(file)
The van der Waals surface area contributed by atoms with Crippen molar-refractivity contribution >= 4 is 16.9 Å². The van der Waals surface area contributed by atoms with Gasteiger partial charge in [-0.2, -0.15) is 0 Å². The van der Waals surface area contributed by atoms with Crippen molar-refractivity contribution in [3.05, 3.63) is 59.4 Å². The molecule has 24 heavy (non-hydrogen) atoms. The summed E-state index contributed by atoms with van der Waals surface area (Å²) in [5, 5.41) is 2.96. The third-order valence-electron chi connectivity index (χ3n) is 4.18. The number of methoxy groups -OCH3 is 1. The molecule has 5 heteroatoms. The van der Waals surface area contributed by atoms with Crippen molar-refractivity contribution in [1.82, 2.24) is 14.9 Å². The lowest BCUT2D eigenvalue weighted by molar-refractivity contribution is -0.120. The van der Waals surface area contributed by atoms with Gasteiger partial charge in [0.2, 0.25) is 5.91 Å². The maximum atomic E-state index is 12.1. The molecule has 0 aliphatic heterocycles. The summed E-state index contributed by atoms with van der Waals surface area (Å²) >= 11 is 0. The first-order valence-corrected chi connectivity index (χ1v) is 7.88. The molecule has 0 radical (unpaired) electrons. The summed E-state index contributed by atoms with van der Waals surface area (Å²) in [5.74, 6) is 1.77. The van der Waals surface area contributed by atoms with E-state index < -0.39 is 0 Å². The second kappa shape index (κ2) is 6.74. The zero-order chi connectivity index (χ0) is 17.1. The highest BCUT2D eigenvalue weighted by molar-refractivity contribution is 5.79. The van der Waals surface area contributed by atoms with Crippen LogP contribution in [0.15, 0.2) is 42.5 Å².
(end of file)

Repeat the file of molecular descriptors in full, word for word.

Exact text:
The van der Waals surface area contributed by atoms with Crippen molar-refractivity contribution >= 4 is 16.9 Å². The van der Waals surface area contributed by atoms with Gasteiger partial charge in [-0.2, -0.15) is 0 Å². The van der Waals surface area contributed by atoms with Crippen molar-refractivity contribution in [3.05, 3.63) is 59.4 Å². The molecule has 24 heavy (non-hydrogen) atoms. The summed E-state index contributed by atoms with van der Waals surface area (Å²) in [5, 5.41) is 2.96. The third-order valence-electron chi connectivity index (χ3n) is 4.18. The number of methoxy groups -OCH3 is 1. The molecule has 5 heteroatoms. The van der Waals surface area contributed by atoms with Crippen molar-refractivity contribution in [1.82, 2.24) is 14.9 Å². The lowest BCUT2D eigenvalue weighted by molar-refractivity contribution is -0.120. The van der Waals surface area contributed by atoms with Gasteiger partial charge in [0.2, 0.25) is 5.91 Å². The maximum atomic E-state index is 12.1. The molecule has 0 aliphatic heterocycles. The summed E-state index contributed by atoms with van der Waals surface area (Å²) >= 11 is 0. The first-order valence-corrected chi connectivity index (χ1v) is 7.88. The molecule has 0 radical (unpaired) electrons. The summed E-state index contributed by atoms with van der Waals surface area (Å²) in [5.74, 6) is 1.77. The van der Waals surface area contributed by atoms with E-state index < -0.39 is 0 Å². The second kappa shape index (κ2) is 6.74. The zero-order chi connectivity index (χ0) is 17.1. The highest BCUT2D eigenvalue weighted by molar-refractivity contribution is 5.79. The van der Waals surface area contributed by atoms with Crippen LogP contribution in [0.15, 0.2) is 42.5 Å².